September 13, 2021
From PETA
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For Immediate Release:
September 13, 2021

Contact:
Megan Wiltsie 202-483-7382

Fargo, N.D. – Those attending the Big Iron Farm Show will get some food for thought from PETA, delivered via a new advertising campaign pointing out that America’s demand for vegan food is skyrocketing and that the plant-based food market is on track to soar to over $162 billion in the next decade—thanks to the meat and dairy industries, which, studies show, are killing not only animals but also the planet.

“Delicious veggie burgers, soy dogs, corn on the cob, and egg-free potato salad are the farm show fare of the future,” says PETA President Ingrid Newkirk. “American ingenuity means that food cultivators need to grow what will sell, which means vegan vittles because the plant based revolution is taking off with or without them.”

A report in the Proceedings of the National Academy of Sciences of the United States of America states that if U.S. farmers were to use all the land currently devoted to raising cows, pigs, and chickens for growing plants for human consumption instead, they could feed more than twice as many people as they do now. And such a move would prevent animals used for food from suffering in crowded facilities and enduring a terrifying trip to the slaughterhouse, where they’re strung up and their throats are slit. Animal farming is also responsible for greenhouse gases, massive water consumption, groundwater contamination, and fecal pond pollution, and it’s linked to cancer of the colon and prostate, diabetes, heart disease, and high blood pressure. More than half of Americans now purchase vegan options in place of meat and dairy.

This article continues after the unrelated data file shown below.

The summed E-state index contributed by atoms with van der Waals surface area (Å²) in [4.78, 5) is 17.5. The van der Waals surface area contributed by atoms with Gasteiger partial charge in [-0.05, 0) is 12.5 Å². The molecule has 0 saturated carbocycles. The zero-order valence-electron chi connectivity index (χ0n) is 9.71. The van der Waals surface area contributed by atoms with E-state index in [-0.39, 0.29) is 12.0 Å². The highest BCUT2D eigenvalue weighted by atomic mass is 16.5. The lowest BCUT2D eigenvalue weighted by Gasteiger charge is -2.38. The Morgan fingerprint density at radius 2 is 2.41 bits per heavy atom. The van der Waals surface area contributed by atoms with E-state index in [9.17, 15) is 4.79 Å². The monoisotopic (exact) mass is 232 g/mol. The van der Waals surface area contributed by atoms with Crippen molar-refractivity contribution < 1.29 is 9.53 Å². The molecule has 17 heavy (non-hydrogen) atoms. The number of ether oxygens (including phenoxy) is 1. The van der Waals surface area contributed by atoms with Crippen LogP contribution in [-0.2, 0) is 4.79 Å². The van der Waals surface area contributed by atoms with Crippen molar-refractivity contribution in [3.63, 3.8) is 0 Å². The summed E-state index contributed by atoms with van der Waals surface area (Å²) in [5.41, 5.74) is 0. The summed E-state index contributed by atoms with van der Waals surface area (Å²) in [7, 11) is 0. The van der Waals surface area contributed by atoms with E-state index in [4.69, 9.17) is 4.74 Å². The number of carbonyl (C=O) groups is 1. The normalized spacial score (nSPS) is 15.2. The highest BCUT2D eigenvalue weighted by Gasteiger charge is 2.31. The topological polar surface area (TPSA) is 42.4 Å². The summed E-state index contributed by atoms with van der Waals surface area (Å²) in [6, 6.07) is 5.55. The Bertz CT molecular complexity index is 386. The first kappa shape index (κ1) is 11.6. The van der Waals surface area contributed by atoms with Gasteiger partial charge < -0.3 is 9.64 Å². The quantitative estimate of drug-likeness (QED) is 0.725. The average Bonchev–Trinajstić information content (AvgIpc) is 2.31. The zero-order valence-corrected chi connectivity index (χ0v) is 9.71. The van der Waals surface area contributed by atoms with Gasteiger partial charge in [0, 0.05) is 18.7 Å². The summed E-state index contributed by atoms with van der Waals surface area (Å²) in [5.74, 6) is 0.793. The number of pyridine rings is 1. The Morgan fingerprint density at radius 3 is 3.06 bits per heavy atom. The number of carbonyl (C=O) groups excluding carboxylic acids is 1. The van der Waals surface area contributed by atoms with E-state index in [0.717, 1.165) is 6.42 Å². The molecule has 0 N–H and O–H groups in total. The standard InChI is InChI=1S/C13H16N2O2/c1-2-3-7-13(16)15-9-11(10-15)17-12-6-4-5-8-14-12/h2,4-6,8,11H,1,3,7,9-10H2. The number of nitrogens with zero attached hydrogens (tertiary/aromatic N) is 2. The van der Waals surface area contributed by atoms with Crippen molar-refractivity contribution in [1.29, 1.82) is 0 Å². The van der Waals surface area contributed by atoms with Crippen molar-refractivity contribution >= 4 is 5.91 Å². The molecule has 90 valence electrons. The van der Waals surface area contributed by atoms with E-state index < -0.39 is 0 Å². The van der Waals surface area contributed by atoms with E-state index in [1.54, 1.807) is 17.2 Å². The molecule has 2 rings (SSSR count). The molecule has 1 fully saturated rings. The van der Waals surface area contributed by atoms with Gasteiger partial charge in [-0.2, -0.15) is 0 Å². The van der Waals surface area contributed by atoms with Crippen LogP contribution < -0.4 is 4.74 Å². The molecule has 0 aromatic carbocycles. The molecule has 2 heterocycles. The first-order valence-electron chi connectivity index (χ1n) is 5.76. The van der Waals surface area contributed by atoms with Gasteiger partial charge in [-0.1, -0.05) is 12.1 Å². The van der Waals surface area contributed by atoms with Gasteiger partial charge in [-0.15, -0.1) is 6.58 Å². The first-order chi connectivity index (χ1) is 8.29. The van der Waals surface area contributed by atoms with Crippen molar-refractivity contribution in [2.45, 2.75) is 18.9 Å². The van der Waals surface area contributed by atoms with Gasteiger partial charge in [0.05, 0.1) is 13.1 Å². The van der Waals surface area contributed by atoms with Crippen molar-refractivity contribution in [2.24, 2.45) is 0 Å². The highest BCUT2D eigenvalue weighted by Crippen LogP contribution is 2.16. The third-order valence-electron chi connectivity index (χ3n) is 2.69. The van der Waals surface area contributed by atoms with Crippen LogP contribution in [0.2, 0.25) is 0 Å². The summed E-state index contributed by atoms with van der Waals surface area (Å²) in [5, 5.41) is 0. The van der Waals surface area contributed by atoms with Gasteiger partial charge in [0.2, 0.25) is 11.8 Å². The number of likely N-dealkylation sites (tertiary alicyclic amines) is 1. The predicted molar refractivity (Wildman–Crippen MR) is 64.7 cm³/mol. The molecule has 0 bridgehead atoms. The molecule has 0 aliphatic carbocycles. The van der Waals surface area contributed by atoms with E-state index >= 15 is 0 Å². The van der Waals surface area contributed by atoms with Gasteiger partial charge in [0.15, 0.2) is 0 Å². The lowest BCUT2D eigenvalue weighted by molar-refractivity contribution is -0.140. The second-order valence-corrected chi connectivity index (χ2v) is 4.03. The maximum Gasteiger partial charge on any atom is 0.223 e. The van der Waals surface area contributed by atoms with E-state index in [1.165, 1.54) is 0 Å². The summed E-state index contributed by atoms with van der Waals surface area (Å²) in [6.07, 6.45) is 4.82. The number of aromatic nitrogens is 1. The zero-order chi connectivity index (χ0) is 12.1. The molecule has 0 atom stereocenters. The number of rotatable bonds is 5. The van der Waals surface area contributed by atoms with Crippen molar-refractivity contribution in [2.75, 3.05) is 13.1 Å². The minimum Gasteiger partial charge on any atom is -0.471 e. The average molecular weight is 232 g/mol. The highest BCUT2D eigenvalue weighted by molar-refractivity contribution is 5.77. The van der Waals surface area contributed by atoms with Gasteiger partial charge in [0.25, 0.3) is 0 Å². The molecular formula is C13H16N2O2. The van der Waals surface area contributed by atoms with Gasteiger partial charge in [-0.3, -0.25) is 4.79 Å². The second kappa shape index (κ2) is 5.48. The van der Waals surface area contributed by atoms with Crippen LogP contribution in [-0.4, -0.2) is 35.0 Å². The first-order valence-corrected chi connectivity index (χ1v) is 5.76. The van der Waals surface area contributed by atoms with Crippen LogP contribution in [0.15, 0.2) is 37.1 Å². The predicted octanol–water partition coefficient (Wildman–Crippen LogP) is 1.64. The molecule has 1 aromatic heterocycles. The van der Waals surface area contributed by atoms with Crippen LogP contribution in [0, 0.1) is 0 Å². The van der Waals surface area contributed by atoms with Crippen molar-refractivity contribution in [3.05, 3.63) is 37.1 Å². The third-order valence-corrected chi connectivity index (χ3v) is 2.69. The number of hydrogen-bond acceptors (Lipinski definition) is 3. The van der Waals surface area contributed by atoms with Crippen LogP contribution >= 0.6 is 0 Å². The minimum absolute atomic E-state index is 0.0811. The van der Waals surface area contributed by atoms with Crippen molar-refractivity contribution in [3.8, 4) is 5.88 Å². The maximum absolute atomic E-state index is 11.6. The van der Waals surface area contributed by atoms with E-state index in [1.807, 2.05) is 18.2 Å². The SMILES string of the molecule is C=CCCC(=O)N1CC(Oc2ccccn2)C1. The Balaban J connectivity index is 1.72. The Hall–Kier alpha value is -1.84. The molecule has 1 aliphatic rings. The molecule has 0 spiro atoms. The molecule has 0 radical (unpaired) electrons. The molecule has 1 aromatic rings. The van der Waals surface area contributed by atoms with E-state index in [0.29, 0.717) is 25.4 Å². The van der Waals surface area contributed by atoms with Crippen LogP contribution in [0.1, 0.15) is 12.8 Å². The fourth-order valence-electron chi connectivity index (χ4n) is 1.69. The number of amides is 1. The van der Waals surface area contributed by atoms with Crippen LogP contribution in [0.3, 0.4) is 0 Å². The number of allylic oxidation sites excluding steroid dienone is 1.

PETA—whose motto reads, in part, that “animals are not ours to eat”—opposes speciesism, a human-supremacist worldview. For more information, please visit PETA.org or follow the group on Twitter, Facebook, or Instagram.

PETA’s billboard is located at 4300 13th Ave. S.W. It’s near numerous hotels where the show’s more than 60,000 attendees may stay as well as several restaurants.




Source: Peta.org